Venezuela's decision this week to pull out of the IMF and the World Bank will be seen in the United States as just another example of the ongoing feud between Venezuelan President Hugo Chavez and the Bush Administration. But it is likely to be viewed differently in the rest of the world, and could have an impact on both institutions, whose power and legitimacy in developing countries has been waning steadily in recent years.
Other countries may follow. President Rafael Correa of Ecuador announced last week that it was kicking the World Bank's representative out of the country. It was an unprecedented action, which President Correa punctuated by stating that "we will not stand for extortion by this international bureaucracy." In 2005, the World Bank withheld a previously approved $100 million loan to Ecuador to try to force the government to use windfall oil revenues for debt repayment, rather than the government's choice of social spending.
This is the way these two institutions have operated for decades. With the IMF as leader, and the U.S. Treasury department holding veto power, they have run a "creditors' cartel" that has been able to exert enormous pressure on governments over a wide variety of economic issues. This pressure has not only generated widespread resentment, but has also often led to economic failure in the countries and regions where the IMF and World Bank have had the most influence. Over the last 25 years Latin America has had its worst long-term economic growth performance in more than a century.
Venezuela also has specific grievances against the IMF, which are likely to generate sympathy in other developing countries with democratic, left-of-center governments. On April 12, 2002, just hours after Venezuela's democratically elected government was overthrown in a military coup, the IMF stated publicly that it was " ready to assist the new administration [of Pedro Carmona] in whatever manner they find suitable."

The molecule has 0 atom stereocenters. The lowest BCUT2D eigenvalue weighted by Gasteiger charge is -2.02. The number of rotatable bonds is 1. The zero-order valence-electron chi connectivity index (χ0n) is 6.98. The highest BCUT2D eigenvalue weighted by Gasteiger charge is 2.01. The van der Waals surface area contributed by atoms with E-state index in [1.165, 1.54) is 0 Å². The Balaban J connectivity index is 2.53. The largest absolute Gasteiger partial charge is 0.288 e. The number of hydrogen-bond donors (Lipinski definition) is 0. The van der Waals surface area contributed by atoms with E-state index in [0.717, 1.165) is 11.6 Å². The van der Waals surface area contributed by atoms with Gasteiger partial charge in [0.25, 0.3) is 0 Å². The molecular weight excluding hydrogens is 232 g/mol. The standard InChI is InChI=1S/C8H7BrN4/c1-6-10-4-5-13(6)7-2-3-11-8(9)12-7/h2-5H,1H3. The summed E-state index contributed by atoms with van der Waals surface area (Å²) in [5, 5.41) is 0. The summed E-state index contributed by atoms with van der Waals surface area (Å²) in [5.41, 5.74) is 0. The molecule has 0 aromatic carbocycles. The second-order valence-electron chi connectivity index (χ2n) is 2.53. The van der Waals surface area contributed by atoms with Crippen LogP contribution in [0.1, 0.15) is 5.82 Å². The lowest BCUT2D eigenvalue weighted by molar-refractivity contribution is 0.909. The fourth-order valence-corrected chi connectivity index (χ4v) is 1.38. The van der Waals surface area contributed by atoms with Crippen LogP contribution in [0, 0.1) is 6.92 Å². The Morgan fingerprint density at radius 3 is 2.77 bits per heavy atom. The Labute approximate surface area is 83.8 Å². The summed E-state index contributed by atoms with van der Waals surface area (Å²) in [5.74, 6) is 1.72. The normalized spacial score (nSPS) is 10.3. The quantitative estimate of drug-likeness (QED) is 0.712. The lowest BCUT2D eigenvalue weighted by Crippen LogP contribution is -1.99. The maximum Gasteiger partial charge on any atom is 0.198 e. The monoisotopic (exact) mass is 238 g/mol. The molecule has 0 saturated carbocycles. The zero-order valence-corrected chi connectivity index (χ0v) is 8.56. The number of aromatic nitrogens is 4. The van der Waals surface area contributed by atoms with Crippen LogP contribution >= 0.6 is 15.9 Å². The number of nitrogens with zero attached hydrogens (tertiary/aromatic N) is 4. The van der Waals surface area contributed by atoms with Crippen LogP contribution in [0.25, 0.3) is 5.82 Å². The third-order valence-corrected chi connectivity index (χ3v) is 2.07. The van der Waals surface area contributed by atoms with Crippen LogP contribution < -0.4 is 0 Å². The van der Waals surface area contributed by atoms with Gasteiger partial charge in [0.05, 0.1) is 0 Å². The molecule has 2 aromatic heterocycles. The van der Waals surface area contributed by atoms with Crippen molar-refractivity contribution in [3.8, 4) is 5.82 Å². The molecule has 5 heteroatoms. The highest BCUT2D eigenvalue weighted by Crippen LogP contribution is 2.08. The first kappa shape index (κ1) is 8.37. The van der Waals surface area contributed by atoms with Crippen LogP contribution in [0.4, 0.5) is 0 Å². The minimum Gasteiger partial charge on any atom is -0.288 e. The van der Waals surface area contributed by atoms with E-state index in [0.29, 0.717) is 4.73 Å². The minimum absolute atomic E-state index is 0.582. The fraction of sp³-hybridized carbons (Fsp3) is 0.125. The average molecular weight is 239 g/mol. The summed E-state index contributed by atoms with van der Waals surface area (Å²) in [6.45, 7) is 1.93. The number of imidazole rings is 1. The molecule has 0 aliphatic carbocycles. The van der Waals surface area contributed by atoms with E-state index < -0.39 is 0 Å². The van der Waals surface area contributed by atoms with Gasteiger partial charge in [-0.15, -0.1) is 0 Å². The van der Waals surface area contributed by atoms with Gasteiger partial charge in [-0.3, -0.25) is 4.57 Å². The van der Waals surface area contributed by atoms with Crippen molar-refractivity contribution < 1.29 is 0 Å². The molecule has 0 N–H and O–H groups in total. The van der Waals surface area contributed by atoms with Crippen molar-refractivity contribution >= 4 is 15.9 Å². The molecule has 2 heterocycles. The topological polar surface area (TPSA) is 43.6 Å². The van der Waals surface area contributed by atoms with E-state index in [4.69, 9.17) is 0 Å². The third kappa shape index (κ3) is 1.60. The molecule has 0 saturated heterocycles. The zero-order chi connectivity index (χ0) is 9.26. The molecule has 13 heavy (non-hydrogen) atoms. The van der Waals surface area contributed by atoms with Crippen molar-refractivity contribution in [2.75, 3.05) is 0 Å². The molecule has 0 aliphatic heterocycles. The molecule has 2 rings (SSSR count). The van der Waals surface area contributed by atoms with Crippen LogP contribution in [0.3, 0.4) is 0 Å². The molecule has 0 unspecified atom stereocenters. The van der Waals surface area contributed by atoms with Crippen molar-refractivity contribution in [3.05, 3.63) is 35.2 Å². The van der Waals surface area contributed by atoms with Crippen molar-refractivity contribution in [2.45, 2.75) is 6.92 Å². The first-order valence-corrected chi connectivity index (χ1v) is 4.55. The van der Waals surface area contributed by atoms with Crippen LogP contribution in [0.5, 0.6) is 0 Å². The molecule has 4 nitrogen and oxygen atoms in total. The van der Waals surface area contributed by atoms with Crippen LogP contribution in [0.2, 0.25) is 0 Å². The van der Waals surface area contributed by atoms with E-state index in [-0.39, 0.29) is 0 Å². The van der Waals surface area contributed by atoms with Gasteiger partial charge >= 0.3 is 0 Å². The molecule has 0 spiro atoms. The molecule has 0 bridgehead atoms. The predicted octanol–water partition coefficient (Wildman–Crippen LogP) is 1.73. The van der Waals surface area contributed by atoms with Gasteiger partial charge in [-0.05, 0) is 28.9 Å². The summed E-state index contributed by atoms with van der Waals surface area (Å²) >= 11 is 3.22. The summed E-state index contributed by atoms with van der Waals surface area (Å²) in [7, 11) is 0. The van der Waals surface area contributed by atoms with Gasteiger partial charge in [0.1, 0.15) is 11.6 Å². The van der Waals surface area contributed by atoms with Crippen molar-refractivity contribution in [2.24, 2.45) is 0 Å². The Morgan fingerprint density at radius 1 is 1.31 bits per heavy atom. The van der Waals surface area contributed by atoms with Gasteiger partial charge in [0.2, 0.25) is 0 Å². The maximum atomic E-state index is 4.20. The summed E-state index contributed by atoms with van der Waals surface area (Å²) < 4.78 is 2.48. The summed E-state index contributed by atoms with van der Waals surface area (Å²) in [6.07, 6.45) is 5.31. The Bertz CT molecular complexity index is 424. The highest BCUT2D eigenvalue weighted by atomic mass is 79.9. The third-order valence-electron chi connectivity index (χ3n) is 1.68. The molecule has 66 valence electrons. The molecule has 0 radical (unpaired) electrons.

This instantaneous show of financial support for a newly installed dictatorship - one which immediately dissolved the country's constitution, general assembly, and Supreme Court - was unprecedented in the IMF's history. Typically the IMF does not react so quickly, even to an elected government. It is no wonder that this move was seen in Venezuela and elsewhere as an attempt by the IMF to support the coup itself. Washington, which dominates the Fund, had advance knowledge of the coup, supported it, and funded some of its leaders - according to U.S. government documents.
In additions, Venezuela has not been happy with the IMF's consistently under-projecting its economic growth in recent years, as the Fund has also done with Argentina. The IMF's forecasts are widely used and can therefore influence investors.
But the resentment against the IMF and World Bank, and demands for change, are worldwide. The scandal over Paul Wolfowitz's leadership at the World Bank, which is about to topple the Bank's most unwanted president ever, is just the tip of the iceberg. Last month the IMF's Independent Evaluation Office stated that since 1999, nearly three-quarters of aid to the poor countries of Sub-Saharan Africa are not being spent. Rather, at the IMF's request, it is being used to pay off debt and accumulate reserves. This is a terrible thing to do to some of the poorest countries in the world, who desperately need to spend this money on such pressing needs as the HIV/AIDS pandemic.
Venezuela's decision is likely to strengthen the hand of developing nations within the IMF and World Bank who are demanding serious reforms. Right now the United States, with less than 5 percent of the world's population, has more votes in the IMF than countries representing the majority of the planet. The world's developing countries, which bear the brunt of these institutions' mistakes, have little or no voice in their decision-making. Venezuela's move - and any other countries that follow - will show the IMF and World Bank that the option of quitting these institutions altogether is a real one.
Whether this will spur reform that can actually change the colonial relationship that these institutions maintain with their borrowers remains to be seen. More likely, they will simply continue to become less relevant to the developing world, as has happened drastically over the last decade. Mark Weisbrot is Co-Director of the Center for Economic and Policy Research, in Washington, DC. This column was distributed to newspapers by McClatchy-Tribune Information Services.